Be taught extra gardening suggestions in podcasts, on-line newsletters

0
54

By Carolyn Lindell
| Especially for the American statesman

Gardeners often love to talk about their favorite pastime, but these days people may be digging in the dirt on their own. However, planters and growers can smile when tips and tidbits about garden land land in their email inbox or scroll through their earbuds.

From choosing fertilizers to pruning perennials to growing orchids, e-newsletters and podcasts in the garden often cover a range of topics. For those who subscribe, newsletters can be regularly received from various garden organizations, publications, kindergartens, and others.

Podcasts are also created by a wide variety of sources, from home gardeners to professionals. Podcasts run from a few minutes to much longer. They are available through a variety of platforms or on many of these programs’ websites. These programs can be informative and at times entertaining. As a bonus, gardeners can enjoy relationship with kindred spirits.

Here you will find a selection of the offers for plant lovers who like to read, listen or want to do both:

“The Old Farmer’s Almanac” (almanac.com): Many people recognize the long-lived, familiar “Old Farmer’s Almanac”, which includes garden information, among other things. It offers several options via email, including the Companion newsletter. These contain nuggets such as poisonous plants for pets and how to grow rhubarb. In addition, a short podcast called “Garden Musings” includes episodes with titles such as “Growing Beans Can Be A Breeze” and “Flowers That Make Good Sense”.

The National Gardening Association (garden.org): The weekly newsletter contains many reading options, e.g. B. “Planting and Pruning Plums” and “All About Rosemary”. These often have beautiful, detailed photos (why not get a close look at the African blue basil?). More than 100 previous podcast episodes of “All Things Plants” are also available.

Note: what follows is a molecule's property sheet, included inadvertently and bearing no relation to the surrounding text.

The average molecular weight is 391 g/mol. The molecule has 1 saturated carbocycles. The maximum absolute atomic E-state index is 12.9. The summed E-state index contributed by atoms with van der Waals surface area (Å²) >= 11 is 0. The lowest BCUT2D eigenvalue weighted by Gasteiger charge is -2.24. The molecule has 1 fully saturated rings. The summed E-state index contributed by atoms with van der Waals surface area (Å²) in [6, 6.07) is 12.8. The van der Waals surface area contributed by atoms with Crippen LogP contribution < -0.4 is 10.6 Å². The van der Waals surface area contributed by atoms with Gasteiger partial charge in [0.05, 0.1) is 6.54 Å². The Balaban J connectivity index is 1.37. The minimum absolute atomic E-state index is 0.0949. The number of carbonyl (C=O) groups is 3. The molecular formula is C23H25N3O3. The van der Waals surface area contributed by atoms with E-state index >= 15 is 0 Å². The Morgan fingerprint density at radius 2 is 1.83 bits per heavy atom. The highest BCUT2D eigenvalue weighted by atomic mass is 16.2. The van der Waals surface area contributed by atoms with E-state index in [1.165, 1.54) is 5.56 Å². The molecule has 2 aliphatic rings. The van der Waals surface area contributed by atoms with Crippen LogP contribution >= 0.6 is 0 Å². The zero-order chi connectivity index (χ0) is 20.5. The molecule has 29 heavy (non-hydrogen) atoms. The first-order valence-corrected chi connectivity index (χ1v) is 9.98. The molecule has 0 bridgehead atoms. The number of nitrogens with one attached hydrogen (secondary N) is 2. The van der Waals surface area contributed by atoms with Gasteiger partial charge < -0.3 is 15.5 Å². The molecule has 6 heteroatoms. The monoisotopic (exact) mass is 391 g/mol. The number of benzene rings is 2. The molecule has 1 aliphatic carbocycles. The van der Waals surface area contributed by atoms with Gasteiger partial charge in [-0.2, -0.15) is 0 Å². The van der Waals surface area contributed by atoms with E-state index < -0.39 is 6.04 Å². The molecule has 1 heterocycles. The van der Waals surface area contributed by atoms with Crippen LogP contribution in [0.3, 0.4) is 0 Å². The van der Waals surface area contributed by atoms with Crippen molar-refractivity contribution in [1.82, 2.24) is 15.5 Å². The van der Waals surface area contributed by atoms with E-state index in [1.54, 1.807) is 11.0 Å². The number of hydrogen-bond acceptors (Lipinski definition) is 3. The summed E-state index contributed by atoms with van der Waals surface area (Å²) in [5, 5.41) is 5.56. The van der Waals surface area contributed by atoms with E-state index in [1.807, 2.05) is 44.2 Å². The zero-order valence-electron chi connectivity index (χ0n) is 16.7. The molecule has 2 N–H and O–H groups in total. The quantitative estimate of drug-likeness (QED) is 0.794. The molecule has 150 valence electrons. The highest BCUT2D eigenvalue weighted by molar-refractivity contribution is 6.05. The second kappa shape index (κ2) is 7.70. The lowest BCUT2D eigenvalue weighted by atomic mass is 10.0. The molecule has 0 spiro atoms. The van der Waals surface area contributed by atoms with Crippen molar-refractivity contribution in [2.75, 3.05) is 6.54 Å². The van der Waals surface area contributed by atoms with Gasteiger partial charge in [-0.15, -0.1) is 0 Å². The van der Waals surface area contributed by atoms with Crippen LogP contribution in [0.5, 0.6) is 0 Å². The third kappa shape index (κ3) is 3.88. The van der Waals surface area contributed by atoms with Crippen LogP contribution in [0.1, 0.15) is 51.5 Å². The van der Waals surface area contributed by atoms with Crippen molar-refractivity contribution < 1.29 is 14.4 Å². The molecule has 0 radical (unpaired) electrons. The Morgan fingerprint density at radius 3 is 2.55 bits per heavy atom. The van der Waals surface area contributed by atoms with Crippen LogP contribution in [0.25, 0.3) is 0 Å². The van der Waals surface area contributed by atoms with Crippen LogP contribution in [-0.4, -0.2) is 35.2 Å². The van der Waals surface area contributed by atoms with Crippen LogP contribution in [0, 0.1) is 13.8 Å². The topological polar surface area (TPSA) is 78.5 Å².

Neil Sperry’s Gardens (neilsperry.com): Weekly newsletters contain recurring functions, e.g. B. Questions of the Week (“Why is my azalea plant losing so many leaves?”). Readers can click on in-depth stories such as “pruning trees, especially oaks”. The affable and well-known Sperry from McKinney has podcasts of his radio shows in which he distributes gardening knowledge in a congenial way.

Gardenista (gardenista.com): It describes its website as “the definitive guide to stylish outdoor spaces”. It offers several newsletters, such as the daily overview. Readers can learn about Japanese gardening tools, how to decode the information on plant ID tags, and much more, with stories accompanied by sharp photos.

“Texas Gardener” (texasgardener.com): The magazine emails its weekly “Seeds” newsletter, which includes extensive articles such as “How to Plant Shade Trees in Texas,” as well as listings of events, tips, and more.

“Garden Gate” (gardengatemagazine.com): The magazine publishes “Garden Gate Notes” every week. The stories covered deer-resistant shrubs, ways to use conifers in the garden, and much more, as well as colorful photos.

“One to Grow On” (onetogrowonpod.com): This local podcast is subtitled “Understanding How Food Production Affects Us and Our World.” Led by father-daughter team Chris Casey and Hallie Casey, they discuss gardening, food science, agriculture and more. The good-natured duo recently tackled topics from apples to food rescue to xeriscaping. New episodes appear every second Tuesday.

Horticulturati (horticulturati.com): Austin-based landscape architects Leah Churner and Colleen Dieter host this podcast. These informative, joke-filled talk shows run roughly once or twice a month, and the hosts want to discuss fresh, garden-related topics. The episode titles included “Garden Design”, “Seeds From China” and “Ammonium Nitrate”.

“Bloom and Grow Radio” (bloomandgrowradio.com): Maria Failla describes herself as a “Plant Killer Turned Plant Lady”. For those who have ever killed their own plants, Failla is personable and carefree. Its numerous episodes covered topics such as DIY plant projects, “nerdy science” and general plant care.

Royal Horticultural Society (rhs.org.uk): The podcast “Gardening with the RHS” describes itself as “seasonal advice, inspiration and practical solutions to gardening problems”. The past few episodes talked about gardening in a changing climate, frugal gardening, ferns and mushrooms. Of course, they have loudspeakers with nice accents.

“Gardener’s tip of the week” (gardenerd.com): “Gardenerd tip of the week” sounds tempting for entertainment and garden information from the entire menu. It’s one of the many gardening podcasts with a clever name.